This notion that there is no finish line can actually be liberating. Because our job is never done, we can relax and pace ourselves for the marathon. Instead of ramping up to crisis mode for each new stage—from preschool admissions to middle school science fairs and preparing the college resume —we have the opportunity to create a durable parenting framework for life. One in which our job is not to impart knowledge or build skills during the first 18 years, but to nurture a strong relationship with our children and help them develop the character traits that will serve them well forever. Instead of trying to protect my kids from all bad things—an impossible task—I want them to be resilient enough to recover from the inevitable upsets life will send their way. That requires them to experience failure.

The "best" isn't always what's best for your kid

When I was in high school, I saw life as a ladder climbing straight to the sky. I saw opportunities available to me as a clear ranking from good, to better, to best. I went to Harvard because that was the best college in the world. After graduation, I took the best-paying, most prestigious job I could find and worked my way up the ranks of journalism to become a national correspondent for a major newspaper chain, Newhouse News Service. Since then, I’ve come to a more nuanced view of success. First of all, Newhouse closed the DC bureau in 2008 and laid me off—along with two dozen colleagues. Instead of accepting another newsroom job, I ventured out on my own as an independent writer. I’ve encountered tougher challenges and been more proud of the work I’ve done as a solo artist than anything I accomplished under nationally known media brand names.

Then, there was our oldest daughter: a straight-A student in high school, first cello of the youth orchestra, with a college application far more impressive than my own. After lengthy discussions with me, my husband, and her mom, she decided to attend the highest ranked college that accepted her, a prestigious small liberal arts college. She was miserable. The kids were far too alternative for her. She wasn’t a hipster. She didn’t do drugs. She just wanted to be a normal student at a typical college, shopping at the Gap. One day before I was set to mail our part of the tuition check for her sophomore year, she called to say she wasn’t going back. Instead, she transferred to a lower ranked but solid university, where she thrived.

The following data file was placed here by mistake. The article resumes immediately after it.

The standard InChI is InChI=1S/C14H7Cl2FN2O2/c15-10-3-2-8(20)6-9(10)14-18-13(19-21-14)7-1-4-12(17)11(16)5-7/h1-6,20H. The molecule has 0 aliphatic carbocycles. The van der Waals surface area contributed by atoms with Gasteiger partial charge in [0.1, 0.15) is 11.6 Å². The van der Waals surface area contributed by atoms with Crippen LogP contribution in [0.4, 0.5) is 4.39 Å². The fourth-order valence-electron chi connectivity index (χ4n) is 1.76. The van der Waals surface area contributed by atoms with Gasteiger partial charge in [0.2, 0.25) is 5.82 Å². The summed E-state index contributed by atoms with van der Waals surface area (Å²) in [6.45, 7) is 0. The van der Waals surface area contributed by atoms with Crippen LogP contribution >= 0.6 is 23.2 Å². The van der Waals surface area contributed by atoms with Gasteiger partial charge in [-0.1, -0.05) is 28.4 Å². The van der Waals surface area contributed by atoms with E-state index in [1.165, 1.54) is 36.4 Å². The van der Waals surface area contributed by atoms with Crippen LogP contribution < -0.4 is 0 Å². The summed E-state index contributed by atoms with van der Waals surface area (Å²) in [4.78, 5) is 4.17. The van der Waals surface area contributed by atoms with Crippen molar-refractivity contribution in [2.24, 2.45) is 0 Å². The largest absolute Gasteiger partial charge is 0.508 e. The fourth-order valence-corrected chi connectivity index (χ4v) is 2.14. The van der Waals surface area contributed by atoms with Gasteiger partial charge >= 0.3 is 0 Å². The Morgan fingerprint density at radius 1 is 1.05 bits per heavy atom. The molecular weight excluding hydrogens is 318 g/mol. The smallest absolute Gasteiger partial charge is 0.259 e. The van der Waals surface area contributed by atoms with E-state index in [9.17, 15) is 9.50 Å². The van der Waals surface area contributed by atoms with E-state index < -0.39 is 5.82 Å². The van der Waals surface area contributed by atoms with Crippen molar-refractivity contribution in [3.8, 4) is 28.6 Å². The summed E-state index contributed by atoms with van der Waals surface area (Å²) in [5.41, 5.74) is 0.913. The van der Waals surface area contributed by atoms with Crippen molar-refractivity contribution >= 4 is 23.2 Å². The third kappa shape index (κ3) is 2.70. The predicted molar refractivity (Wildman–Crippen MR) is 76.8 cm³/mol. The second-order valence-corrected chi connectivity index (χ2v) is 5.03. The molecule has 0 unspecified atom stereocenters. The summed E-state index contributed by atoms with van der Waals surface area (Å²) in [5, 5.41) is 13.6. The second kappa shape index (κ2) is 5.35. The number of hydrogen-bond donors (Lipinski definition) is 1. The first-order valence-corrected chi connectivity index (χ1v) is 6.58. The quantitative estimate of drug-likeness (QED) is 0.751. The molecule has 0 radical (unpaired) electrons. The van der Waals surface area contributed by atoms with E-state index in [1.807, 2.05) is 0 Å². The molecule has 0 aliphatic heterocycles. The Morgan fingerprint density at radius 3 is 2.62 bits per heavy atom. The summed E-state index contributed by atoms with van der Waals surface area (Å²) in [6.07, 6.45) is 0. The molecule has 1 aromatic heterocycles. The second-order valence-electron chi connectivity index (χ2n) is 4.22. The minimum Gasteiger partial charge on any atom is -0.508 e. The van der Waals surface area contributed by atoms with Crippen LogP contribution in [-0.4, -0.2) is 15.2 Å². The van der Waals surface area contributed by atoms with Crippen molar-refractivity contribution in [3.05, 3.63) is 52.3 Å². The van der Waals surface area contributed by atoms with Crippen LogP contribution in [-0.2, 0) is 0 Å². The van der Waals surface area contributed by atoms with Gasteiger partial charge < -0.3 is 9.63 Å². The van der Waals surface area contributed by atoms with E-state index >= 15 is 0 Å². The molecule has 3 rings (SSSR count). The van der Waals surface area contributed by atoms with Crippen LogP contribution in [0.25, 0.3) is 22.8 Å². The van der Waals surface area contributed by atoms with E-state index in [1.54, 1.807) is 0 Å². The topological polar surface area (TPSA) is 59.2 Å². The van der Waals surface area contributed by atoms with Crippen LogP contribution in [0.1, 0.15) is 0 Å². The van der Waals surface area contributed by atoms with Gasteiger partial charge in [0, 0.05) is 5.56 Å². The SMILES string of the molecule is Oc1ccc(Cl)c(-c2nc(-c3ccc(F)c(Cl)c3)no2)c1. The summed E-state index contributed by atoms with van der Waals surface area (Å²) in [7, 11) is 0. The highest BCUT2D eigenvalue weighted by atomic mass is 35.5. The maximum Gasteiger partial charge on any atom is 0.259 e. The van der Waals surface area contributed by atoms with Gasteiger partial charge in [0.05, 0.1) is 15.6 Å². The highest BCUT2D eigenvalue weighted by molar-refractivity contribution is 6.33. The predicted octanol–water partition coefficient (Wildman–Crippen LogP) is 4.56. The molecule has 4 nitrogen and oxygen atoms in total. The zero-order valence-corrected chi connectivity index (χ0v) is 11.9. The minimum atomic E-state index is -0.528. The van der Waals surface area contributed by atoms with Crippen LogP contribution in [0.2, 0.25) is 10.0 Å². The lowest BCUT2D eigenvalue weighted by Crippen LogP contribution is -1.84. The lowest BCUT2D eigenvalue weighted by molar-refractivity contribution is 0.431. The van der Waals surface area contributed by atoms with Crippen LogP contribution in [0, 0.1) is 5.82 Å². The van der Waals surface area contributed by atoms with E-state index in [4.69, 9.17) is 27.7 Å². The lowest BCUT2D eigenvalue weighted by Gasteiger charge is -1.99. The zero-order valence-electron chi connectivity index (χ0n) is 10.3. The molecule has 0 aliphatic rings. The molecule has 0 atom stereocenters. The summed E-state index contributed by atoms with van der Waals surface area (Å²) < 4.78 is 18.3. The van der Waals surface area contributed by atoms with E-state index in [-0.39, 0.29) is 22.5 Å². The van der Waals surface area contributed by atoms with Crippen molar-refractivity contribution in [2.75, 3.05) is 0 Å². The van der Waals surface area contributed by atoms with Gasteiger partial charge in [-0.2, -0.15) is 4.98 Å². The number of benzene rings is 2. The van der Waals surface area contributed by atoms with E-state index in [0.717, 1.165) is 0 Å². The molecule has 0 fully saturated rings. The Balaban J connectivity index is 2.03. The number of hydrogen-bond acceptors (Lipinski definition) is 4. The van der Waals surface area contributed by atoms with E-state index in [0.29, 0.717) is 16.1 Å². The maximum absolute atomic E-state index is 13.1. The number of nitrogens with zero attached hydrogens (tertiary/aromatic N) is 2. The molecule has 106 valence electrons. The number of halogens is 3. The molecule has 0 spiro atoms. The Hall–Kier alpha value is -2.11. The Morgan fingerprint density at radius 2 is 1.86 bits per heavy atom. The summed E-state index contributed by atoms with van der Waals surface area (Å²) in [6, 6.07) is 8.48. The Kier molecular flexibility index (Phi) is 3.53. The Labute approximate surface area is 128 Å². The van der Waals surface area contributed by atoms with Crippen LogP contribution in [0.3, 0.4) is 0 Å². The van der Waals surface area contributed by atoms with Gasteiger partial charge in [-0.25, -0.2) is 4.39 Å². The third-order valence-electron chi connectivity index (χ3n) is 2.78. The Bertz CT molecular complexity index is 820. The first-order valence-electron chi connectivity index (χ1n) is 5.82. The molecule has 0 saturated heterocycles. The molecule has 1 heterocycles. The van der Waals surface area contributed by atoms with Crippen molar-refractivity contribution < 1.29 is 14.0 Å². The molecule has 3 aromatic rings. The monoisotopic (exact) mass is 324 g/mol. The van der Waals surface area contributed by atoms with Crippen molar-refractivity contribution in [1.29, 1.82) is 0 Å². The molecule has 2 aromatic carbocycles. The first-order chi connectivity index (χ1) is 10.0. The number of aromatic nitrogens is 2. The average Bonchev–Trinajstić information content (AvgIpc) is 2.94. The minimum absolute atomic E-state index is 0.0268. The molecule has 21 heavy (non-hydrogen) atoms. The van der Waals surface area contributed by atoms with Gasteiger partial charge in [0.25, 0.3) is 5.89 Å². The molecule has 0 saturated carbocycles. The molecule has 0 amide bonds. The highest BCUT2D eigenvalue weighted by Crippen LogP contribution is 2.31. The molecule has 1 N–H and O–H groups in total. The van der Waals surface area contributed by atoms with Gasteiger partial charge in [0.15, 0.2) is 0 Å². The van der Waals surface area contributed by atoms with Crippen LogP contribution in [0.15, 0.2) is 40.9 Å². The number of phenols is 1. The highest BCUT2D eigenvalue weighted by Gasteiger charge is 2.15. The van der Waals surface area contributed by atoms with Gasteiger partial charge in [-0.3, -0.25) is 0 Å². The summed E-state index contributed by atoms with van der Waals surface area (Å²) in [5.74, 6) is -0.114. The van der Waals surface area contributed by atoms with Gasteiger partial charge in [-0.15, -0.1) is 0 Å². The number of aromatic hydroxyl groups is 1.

That experience hammered home to me that there is no linear ranking of colleges—or jobs, or life experiences—from good to better to best. Each of us has a completely unique set of skills, interests, and temperament. The funny, communicative, high‐energy husband who makes my life complete would drive most of you crazy with his sappiness and ever‐changing brainstorms. If I had stayed in journalism newsrooms, chasing that job at the New York Times, I never would have been able to lead my daughter’s Girl Scout troop, continue singing in my a cappella jazz group, or write a book.

If this is true for adults, it’s even more important for kids. Childhood is a time to explore, not to chase after gold medals in a futile quest to be the best. Even though my daughter is an excellent soccer player, when she’s in a league with 20,000 other children, she simply can’t be the best. So last fall, when her recreational team splintered as players pursued regional clubs and travel teams, we let her drop off the team. This year was her first since kindergarten with no weekend soccer games. Instead, she’s been able to explore other interests—such as staying out late at b’nei mitzvah parties many Saturday nights. It reminds me of when she came home from a Girls on the Run practice with a saying written on her arm in pen: “I know what is right for me.” I can’t think of a better motto as she prepares to enter eighth grade this coming fall and school really ramps up.

It’s important wisdom for me to hold onto as well, when I hear friends talking about their kids’ upcoming performance with the Moscow Ballet, or love of after‐school Latin class, or independent study computer programming course, or acceptance to Phillips Exeter Academy (my alma mater). When we start to compare ourselves to others—or our kids to others’ kids—we risk losing touch with our own internal compass and who they truly are. That’s when we can succumb to the temptation to unwise, unethical or even illegal actions.

All I hope for my children is that they discover for themselves what excites and interests them, where they can make a meaningful contribution to the world, and learn and grow in the process.